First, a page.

|The type of signal in question. The small yellow lights on the bottom flash constantly. All photos by the author.|
As you saw, it's alarming how many people passed that red signal. I, like most people, assumed that drivers almost always stopped for red lights. In my view, the only time someone would flagrantly run a red light in good weather conditions (adequate visibility, etc) is if they were on serious drugs (like PCP or Crystal Meth). So how did I catch several drivers blatantly running a red light in just a 35 minute time frame? Maybe they were all high on Crystal Meth, but I think there's a more plausible explanation.
|The signal at The Oaks even has flashing warning lights in advance to warn drivers of the crosswalk.|
|A close-up of the signal head. The smaller bottom light is yellow and flashes constantly. The middle light is also yellow, and only lights-up when the signal is about to go red.|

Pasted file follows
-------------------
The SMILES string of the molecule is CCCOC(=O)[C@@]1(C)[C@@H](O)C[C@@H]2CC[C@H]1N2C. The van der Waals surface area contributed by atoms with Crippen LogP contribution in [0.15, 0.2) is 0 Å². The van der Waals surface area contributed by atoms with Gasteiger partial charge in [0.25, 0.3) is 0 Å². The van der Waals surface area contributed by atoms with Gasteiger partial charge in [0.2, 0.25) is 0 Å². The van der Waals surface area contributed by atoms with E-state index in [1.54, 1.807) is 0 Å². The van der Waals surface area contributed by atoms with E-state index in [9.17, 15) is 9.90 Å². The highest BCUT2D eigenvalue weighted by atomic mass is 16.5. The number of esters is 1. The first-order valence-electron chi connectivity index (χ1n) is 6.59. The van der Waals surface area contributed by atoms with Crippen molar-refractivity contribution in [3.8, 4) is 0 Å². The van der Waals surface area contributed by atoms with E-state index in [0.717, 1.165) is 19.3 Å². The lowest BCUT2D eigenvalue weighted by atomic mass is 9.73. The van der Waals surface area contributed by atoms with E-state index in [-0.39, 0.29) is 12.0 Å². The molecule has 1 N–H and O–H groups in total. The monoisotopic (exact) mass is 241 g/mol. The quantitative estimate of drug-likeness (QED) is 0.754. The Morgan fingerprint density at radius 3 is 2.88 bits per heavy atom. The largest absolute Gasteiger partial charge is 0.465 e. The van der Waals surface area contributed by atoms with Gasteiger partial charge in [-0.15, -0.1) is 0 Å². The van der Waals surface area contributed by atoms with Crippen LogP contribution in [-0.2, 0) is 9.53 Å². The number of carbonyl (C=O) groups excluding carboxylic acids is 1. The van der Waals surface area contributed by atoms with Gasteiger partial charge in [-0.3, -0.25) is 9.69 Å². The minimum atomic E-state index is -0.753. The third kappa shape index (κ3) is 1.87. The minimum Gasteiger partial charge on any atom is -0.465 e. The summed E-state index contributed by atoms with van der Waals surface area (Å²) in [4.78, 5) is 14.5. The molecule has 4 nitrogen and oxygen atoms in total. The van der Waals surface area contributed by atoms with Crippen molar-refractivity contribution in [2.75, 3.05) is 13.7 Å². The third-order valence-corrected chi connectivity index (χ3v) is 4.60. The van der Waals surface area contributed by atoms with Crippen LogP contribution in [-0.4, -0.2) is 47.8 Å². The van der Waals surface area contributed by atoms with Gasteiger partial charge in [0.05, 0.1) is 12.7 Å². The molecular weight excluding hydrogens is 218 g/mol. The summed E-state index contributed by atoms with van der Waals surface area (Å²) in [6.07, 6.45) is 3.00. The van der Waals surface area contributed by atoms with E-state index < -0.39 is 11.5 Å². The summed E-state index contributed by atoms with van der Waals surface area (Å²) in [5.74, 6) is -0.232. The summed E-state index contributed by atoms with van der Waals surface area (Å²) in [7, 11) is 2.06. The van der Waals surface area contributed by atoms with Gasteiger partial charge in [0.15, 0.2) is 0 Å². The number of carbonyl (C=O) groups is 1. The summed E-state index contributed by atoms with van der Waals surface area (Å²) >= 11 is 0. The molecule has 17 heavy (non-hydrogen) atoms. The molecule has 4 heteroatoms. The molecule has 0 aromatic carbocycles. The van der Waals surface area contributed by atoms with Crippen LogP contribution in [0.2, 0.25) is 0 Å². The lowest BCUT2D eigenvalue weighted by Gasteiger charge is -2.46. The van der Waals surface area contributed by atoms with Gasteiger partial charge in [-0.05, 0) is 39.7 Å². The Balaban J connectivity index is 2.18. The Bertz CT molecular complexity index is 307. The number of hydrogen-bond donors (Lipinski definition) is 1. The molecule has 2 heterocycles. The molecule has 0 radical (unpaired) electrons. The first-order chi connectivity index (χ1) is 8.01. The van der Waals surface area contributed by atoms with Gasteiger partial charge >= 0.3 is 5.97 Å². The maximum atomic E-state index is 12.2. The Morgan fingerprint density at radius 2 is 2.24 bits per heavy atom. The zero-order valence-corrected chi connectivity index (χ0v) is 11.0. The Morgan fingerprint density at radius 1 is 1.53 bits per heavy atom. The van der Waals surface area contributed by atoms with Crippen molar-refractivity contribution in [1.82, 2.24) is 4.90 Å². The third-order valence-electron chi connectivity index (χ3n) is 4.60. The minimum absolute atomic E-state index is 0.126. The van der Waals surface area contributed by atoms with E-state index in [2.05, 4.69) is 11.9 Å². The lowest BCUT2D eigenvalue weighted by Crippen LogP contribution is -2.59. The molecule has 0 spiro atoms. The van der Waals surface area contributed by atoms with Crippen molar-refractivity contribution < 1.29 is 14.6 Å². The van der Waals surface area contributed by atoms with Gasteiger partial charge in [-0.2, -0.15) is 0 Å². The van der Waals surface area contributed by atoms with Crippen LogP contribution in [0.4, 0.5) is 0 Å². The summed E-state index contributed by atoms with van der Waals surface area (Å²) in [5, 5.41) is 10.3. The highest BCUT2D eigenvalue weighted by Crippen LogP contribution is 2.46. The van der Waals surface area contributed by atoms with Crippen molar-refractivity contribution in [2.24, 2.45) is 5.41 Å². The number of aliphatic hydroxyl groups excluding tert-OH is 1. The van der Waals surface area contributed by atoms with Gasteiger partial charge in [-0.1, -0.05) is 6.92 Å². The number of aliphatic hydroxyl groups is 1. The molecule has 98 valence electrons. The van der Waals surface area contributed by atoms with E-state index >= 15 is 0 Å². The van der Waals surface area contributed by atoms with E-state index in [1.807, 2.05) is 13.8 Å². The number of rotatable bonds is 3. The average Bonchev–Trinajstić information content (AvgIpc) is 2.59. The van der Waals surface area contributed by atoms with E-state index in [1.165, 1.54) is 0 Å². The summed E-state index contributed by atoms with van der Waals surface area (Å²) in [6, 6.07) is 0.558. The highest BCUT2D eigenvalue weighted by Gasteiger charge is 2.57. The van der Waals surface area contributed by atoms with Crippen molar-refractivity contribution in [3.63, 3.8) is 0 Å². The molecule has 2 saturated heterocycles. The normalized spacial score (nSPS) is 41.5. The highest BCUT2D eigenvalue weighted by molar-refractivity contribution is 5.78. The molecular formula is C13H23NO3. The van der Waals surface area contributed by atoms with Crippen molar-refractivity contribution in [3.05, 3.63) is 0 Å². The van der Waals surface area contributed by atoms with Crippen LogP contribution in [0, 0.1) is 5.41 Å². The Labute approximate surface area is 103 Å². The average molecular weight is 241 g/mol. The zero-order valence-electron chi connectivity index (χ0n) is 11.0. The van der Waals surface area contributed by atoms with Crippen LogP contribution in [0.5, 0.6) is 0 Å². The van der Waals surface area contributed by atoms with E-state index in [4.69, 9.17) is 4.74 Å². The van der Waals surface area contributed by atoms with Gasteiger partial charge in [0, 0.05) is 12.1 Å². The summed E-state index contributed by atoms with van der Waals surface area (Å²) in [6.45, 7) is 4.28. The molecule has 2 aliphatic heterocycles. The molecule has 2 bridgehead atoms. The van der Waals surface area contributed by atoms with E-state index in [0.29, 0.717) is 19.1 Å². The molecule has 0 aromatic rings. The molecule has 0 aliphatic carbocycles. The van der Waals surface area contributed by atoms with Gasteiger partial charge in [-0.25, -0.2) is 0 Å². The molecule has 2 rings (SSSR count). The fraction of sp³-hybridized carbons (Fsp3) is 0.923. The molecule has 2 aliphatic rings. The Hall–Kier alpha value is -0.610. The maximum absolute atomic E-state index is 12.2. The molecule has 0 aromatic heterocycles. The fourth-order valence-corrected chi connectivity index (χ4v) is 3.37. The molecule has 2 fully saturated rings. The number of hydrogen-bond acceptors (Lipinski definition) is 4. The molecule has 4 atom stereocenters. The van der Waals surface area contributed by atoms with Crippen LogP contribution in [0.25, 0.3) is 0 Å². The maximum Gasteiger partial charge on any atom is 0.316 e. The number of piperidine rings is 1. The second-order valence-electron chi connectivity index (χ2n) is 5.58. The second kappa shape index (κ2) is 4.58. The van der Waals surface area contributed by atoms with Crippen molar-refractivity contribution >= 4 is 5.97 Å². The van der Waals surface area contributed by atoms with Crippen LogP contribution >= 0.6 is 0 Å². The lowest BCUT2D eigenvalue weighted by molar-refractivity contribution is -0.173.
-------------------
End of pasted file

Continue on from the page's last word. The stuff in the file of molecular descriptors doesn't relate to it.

|Signs like this reiterate state law to drivers, but a surprising number of drivers still run red pedestrian signals.|
If these types of signals aren't even effective at fire stations, it's clear that they aren't going to be effective at crosswalks either. Most drivers have no intention of running a red light, since they know it can lead to a fine and/or a serious collision. If well-intentioned motorists are consistently running a red light, there's probably something wrong with the signal. Maybe the solution is a HAWK signal, which only lights up when activated (rather than flashing all the time). Or, maybe the solution is a standard green-yellow-red traffic light, which is a form of traffic control that drivers are already used to and normally obey.
In the meantime, I wrote to the Montgomery County Police requesting a red light camera at this signal, and I'm waiting on their response. Hopefully they'll step up enforcement at this crossing, but increased enforcement is only a short-term solution, There needs to be a substantive improvement at this crossing and others like it for the safety of all road users.